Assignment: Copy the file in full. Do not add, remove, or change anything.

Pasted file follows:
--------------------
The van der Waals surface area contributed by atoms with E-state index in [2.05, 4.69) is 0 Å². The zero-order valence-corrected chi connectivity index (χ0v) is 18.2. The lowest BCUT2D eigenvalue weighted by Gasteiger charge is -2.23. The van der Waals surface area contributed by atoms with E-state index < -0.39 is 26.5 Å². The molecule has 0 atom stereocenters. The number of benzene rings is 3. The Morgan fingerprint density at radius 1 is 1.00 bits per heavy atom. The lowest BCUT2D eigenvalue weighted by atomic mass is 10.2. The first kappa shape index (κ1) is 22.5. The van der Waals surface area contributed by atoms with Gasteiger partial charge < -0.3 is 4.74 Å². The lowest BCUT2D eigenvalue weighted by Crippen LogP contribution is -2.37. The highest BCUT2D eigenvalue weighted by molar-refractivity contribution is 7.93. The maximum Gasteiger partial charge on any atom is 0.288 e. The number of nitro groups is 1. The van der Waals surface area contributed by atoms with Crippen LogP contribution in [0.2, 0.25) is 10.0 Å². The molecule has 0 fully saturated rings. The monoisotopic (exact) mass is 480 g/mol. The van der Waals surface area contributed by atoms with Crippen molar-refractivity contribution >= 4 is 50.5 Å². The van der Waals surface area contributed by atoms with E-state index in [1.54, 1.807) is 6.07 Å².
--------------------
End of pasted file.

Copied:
The van der Waals surface area contributed by atoms with E-state index in [2.05, 4.69) is 0 Å². The zero-order valence-corrected chi connectivity index (χ0v) is 18.2. The lowest BCUT2D eigenvalue weighted by Gasteiger charge is -2.23. The van der Waals surface area contributed by atoms with E-state index < -0.39 is 26.5 Å². The molecule has 0 atom stereocenters. The number of benzene rings is 3. The Morgan fingerprint density at radius 1 is 1.00 bits per heavy atom. The lowest BCUT2D eigenvalue weighted by atomic mass is 10.2. The first kappa shape index (κ1) is 22.5. The van der Waals surface area contributed by atoms with Gasteiger partial charge < -0.3 is 4.74 Å². The lowest BCUT2D eigenvalue weighted by Crippen LogP contribution is -2.37. The highest BCUT2D eigenvalue weighted by molar-refractivity contribution is 7.93. The maximum Gasteiger partial charge on any atom is 0.288 e. The number of nitro groups is 1. The van der Waals surface area contributed by atoms with Crippen LogP contribution in [0.2, 0.25) is 10.0 Å². The molecule has 0 fully saturated rings. The monoisotopic (exact) mass is 480 g/mol. The van der Waals surface area contributed by atoms with Crippen molar-refractivity contribution >= 4 is 50.5 Å². The van der Waals surface area contributed by atoms with E-state index in [1.54, 1.807) is 6.07 Å².